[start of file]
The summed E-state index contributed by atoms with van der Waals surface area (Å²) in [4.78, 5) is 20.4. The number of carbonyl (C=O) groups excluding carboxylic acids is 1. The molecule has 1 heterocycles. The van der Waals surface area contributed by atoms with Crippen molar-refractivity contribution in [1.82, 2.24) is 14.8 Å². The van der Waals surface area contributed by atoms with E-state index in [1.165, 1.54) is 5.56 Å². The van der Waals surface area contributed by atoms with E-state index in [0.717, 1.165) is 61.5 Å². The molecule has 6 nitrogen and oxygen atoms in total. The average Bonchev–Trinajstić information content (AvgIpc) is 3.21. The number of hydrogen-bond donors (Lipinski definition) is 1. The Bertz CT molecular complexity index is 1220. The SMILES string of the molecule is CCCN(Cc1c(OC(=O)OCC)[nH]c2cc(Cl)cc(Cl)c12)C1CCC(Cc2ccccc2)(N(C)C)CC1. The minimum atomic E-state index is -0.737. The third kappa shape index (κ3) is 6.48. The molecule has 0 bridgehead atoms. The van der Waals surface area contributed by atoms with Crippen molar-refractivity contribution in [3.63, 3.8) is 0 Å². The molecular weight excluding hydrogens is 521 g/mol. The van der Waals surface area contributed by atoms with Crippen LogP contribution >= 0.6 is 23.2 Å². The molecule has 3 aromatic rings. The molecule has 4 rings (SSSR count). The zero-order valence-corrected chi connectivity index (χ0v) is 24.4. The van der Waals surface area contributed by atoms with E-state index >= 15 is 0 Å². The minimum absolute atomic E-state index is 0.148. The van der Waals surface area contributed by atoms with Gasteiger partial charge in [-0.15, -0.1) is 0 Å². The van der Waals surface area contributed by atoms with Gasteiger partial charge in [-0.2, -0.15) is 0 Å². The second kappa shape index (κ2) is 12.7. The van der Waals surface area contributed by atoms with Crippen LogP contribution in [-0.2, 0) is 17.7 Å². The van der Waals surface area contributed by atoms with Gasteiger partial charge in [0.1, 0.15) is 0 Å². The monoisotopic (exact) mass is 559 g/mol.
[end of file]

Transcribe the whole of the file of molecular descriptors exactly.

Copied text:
The summed E-state index contributed by atoms with van der Waals surface area (Å²) in [4.78, 5) is 20.4. The number of carbonyl (C=O) groups excluding carboxylic acids is 1. The molecule has 1 heterocycles. The van der Waals surface area contributed by atoms with Crippen molar-refractivity contribution in [1.82, 2.24) is 14.8 Å². The van der Waals surface area contributed by atoms with E-state index in [1.165, 1.54) is 5.56 Å². The van der Waals surface area contributed by atoms with E-state index in [0.717, 1.165) is 61.5 Å². The molecule has 6 nitrogen and oxygen atoms in total. The average Bonchev–Trinajstić information content (AvgIpc) is 3.21. The number of hydrogen-bond donors (Lipinski definition) is 1. The Bertz CT molecular complexity index is 1220. The SMILES string of the molecule is CCCN(Cc1c(OC(=O)OCC)[nH]c2cc(Cl)cc(Cl)c12)C1CCC(Cc2ccccc2)(N(C)C)CC1. The minimum atomic E-state index is -0.737. The third kappa shape index (κ3) is 6.48. The molecule has 0 bridgehead atoms. The van der Waals surface area contributed by atoms with Crippen molar-refractivity contribution in [3.63, 3.8) is 0 Å². The molecular weight excluding hydrogens is 521 g/mol. The van der Waals surface area contributed by atoms with Crippen LogP contribution >= 0.6 is 23.2 Å². The molecule has 3 aromatic rings. The molecule has 4 rings (SSSR count). The zero-order valence-corrected chi connectivity index (χ0v) is 24.4. The van der Waals surface area contributed by atoms with E-state index >= 15 is 0 Å². The minimum absolute atomic E-state index is 0.148. The van der Waals surface area contributed by atoms with Gasteiger partial charge in [-0.15, -0.1) is 0 Å². The van der Waals surface area contributed by atoms with Gasteiger partial charge in [-0.2, -0.15) is 0 Å². The second kappa shape index (κ2) is 12.7. The van der Waals surface area contributed by atoms with Crippen LogP contribution in [-0.2, 0) is 17.7 Å². The van der Waals surface area contributed by atoms with Gasteiger partial charge in [0.1, 0.15) is 0 Å². The monoisotopic (exact) mass is 559 g/mol.